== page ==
David Bourget (Western Ontario)
David Chalmers (ANU, NYU)
Rafael De Clercq
Jack Alan Reynolds
Learn more about PhilPapers
Philosophy and Social Criticism 27 (2):76-99 (2001)
In this paper, I argue that it is Foucault's conception of Socratic erotics, presented in Volume 2 of the History of Sexuality series, which provides him with a theoretical ground in the history of philosophy for his notions of political activism, power and government. Once we understand this, it is possible to understand how Foucault, rather than using a mixture of demonstration and diplomacy to oppose the idealization of revolution that eventually leads to the 'permanent revolution' of Stalinism, opposes it instead with a philosophical mutation of it - that is, with a permanent revolution of his own: the ceaseless self-transgression of/by the citizen. It is a conception that is finally unsuccessful for grounding an effective theory of political activism. Key Words: activism erotics Foucault freedom government Greece politics sexuality Socrates subject.
|Keywords||No keywords specified (fix it)|
|Categories||categorize this paper)|
Setup an account with your affiliations in order to access resources via your University's proxy server
Configure custom proxy (use this if your affiliation does not provide a proxy)
|Through your library|
References found in this work BETA
No references found.
Citations of this work BETA
No citations found.
Similar books and articles
José Guilherme Merquior (1985/1987). Foucault. University of California Press.
Amy Allen (2000). The Anti-Subjective Hypothesis: Michel Foucault and the Death of the Subject. Philosophical Forum 31 (2):113–130.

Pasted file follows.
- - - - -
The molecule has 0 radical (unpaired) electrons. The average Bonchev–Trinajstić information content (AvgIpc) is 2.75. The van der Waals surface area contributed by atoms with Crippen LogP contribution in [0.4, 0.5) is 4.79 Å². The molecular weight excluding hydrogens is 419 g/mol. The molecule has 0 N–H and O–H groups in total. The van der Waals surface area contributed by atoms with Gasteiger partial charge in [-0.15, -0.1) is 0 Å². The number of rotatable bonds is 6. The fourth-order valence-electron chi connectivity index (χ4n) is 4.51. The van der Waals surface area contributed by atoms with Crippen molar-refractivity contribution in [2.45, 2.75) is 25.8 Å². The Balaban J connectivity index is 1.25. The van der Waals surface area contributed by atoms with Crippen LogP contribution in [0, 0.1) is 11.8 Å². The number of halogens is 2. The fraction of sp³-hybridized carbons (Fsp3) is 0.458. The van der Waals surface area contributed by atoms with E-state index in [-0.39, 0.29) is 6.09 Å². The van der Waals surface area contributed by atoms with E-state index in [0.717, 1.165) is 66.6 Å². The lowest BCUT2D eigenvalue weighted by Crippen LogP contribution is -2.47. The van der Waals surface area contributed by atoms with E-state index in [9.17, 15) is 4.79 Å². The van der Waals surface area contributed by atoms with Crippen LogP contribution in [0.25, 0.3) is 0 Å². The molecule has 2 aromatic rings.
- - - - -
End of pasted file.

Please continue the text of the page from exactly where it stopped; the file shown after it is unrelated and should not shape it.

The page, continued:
James Bernauer (2006). An Uncritical Foucault? Foucault and the Iranian Revolution. Philosophy and Social Criticism 32 (6):781-786.
Michel Foucault (2003). Society Must Be Defended: Lectures at the Collège De France, 1975-76. Picador.
Laura Hengehold (2002). Staging the Non-Event: Material for Revolution in Kant and Foucault. Philosophy and Social Criticism 28 (3):337-358.
Francois Ewald (1999). Foucault and the Contemporary Scene. Philosophy and Social Criticism 25 (3):81-91.
A. Beaulieu (2010). Towards a Liberal Utopia: The Connection Between Foucault's Reporting on the Iranian Revolution and the Ethical Turn. Philosophy and Social Criticism 36 (7):801-818.
Melissa A. Orlie (2002). The Desire for Freedom and the Consumption of Politics. Philosophy and Social Criticism 28 (4):395-417.
Janet Afary (2005). Foucault and the Iranian Revolution: Gender and the Seductions of Islamism. University of Chicago Press.
Jon Simons (1995). Foucault & the Political. Routledge.
Added to index2009-01-28
Total downloads3 ( #289,908 of 1,098,598 )
Recent downloads (6 months)1 ( #285,544 of 1,098,598 )
How can I increase my downloads?